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Emeritus Professor Peter Marcus founded the Washington University Collaborative Printmaking Workshop in 1978 with the goal of creating a unique learning environment that emphasized creative freedom. He worked to fully integrate students into all stages of the printmaking process, including both the creative and technical phases of a project.

Marcus designed and built the large-format “Island Press” in the early 1990s, which allowed artists to explore significantly larger prints and a range of new technologies. The Press was renamed Island Press in 1997 to commemorate the organization’s 20-year anniversary and to honor Peter Marcus.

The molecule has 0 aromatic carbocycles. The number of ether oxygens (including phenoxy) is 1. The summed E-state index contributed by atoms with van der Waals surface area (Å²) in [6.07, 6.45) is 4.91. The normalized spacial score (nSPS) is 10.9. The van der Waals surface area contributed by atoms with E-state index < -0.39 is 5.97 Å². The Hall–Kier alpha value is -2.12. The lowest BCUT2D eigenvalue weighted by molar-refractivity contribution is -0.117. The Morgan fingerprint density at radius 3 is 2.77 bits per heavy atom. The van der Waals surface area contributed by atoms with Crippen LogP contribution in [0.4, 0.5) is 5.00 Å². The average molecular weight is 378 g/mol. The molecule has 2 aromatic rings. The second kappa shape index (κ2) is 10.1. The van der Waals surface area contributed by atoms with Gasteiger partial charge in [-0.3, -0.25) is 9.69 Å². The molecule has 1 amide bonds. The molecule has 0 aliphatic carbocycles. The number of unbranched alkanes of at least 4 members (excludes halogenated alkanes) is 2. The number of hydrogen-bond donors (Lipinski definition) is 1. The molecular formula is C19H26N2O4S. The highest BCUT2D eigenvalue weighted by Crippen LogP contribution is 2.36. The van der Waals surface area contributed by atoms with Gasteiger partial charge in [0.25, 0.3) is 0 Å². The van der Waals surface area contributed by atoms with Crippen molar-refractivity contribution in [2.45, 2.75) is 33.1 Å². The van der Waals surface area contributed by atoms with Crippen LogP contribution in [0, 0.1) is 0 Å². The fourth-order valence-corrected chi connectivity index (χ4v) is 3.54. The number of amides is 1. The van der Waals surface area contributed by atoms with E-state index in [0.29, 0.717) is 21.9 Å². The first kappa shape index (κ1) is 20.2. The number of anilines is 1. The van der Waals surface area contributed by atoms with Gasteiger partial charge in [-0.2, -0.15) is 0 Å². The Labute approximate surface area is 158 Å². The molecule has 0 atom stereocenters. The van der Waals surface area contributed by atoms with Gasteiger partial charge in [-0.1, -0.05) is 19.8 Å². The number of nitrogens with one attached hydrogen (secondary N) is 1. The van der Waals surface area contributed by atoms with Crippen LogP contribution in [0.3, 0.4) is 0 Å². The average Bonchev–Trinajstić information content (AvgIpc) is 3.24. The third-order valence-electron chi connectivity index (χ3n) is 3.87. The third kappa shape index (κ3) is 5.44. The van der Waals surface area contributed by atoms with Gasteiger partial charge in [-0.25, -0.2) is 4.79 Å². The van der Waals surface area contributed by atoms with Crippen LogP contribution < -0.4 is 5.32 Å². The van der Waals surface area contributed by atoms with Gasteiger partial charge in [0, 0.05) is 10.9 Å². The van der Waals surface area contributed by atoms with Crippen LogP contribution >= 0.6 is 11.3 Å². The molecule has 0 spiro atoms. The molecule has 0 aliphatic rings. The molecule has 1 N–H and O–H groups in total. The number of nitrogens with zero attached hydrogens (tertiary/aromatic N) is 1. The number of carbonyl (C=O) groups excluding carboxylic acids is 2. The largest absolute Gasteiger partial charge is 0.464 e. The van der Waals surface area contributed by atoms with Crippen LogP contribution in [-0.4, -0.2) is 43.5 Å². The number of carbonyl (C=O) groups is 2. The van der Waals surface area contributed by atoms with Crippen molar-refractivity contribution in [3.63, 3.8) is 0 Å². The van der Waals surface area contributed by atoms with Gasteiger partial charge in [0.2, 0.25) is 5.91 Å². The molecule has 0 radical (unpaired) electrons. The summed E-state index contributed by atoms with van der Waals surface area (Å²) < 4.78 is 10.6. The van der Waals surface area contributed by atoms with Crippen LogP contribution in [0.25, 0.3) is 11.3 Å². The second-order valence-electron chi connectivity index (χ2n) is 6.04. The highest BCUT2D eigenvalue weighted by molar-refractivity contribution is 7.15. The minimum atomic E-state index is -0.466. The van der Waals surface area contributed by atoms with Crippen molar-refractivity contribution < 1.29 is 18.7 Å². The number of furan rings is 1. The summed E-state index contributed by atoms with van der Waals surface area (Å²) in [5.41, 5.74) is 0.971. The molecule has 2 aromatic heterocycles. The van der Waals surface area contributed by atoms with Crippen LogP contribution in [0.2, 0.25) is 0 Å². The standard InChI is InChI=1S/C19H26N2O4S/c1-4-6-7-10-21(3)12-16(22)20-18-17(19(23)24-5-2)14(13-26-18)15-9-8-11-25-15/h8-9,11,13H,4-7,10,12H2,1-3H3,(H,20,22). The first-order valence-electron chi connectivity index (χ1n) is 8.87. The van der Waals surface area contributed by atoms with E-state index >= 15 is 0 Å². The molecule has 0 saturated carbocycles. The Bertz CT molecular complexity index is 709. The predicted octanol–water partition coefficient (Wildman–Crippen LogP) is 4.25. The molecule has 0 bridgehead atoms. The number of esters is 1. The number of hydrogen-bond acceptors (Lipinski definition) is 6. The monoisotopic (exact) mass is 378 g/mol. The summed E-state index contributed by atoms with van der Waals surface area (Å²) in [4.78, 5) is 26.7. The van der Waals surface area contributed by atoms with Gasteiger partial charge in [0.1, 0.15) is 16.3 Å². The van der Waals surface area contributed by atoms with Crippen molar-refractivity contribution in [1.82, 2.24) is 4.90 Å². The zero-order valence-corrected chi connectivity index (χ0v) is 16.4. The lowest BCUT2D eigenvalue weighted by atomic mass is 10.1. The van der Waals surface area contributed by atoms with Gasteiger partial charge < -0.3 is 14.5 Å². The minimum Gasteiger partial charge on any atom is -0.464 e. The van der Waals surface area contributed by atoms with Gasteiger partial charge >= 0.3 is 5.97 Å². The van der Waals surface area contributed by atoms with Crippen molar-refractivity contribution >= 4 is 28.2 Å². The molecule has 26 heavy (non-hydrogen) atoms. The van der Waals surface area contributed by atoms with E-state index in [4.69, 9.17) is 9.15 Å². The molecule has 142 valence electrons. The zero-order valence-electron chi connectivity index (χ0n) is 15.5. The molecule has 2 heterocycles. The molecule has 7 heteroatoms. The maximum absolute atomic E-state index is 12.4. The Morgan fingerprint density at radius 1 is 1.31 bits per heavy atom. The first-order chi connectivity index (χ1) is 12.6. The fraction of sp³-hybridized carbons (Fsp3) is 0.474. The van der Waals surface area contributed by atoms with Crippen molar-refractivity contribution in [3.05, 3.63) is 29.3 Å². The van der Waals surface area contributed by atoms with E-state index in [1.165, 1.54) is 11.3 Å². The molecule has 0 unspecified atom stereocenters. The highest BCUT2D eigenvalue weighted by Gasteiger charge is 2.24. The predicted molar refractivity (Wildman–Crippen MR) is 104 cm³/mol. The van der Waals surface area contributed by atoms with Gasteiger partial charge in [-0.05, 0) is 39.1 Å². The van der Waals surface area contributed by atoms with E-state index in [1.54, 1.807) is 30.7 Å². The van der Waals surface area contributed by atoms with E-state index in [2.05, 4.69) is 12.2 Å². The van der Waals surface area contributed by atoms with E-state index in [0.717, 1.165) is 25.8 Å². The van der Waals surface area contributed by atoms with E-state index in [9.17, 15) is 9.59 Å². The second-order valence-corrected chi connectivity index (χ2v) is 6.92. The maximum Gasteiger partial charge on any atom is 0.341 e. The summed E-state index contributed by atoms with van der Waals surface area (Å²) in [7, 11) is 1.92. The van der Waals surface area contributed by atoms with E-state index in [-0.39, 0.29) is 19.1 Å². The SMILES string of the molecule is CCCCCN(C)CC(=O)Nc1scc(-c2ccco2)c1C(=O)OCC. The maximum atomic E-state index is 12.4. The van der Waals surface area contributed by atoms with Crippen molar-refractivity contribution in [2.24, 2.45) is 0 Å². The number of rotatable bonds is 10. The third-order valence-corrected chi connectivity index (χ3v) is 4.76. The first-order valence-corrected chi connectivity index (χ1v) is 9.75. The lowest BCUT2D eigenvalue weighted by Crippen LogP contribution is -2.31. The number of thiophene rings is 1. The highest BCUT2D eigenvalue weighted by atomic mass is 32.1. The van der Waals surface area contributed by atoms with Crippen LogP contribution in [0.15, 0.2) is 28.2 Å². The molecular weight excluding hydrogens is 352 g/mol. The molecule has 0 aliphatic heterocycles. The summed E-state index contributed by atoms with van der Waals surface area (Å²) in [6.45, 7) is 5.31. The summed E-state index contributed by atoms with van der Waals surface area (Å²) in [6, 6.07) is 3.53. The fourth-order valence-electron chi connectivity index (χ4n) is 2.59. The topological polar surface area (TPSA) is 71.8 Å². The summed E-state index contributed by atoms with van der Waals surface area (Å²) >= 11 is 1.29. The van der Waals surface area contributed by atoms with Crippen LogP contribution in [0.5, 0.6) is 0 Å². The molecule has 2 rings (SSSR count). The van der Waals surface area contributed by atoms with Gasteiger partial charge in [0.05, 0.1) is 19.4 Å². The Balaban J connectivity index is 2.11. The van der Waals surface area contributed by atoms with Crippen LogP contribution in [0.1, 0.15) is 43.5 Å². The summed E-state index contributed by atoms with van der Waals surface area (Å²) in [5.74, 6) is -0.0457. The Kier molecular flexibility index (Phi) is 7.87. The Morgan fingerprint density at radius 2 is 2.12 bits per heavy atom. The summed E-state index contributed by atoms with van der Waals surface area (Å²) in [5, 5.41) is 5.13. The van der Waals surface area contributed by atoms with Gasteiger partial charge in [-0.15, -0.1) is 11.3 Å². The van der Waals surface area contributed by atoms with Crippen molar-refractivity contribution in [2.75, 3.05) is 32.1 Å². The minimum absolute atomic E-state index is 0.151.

Four students lift a large print off the bed of the press.
Black and white print of two folded shirts

Nick Cave, Untitled (two shirts), 2001 Collagraph on paper, 28 × 38 ½ in, 2001

Island Press’ earliest prints reflect primarily traditional printmaking techniques such as etching and lithography. Later works embraced the use of more avant-garde techniques, such as collography and collage; the combination of multiple processes, such as lithography and silkscreen; and the use of applied elements, such as chine collé and hand stitched beadwork. Joan Hall (Kenneth E. Hudson Professor of Art and Island Press director from 1999-2010) joined the Press faculty in the late 1980s and introduced the fabrication of handmade paper as a signature Island Press activity.

A number of outstanding master printers have shared the vision of Island Press over the years, starting with Dan Gualdoni, Howard Jones, Kevin Garber, and Maryanne Simmons. Tom Reed has been the master printer since 2003, and Lisa Bulawsky, who has been part of the printmaking faculty at Washington University since 1996, is the current director.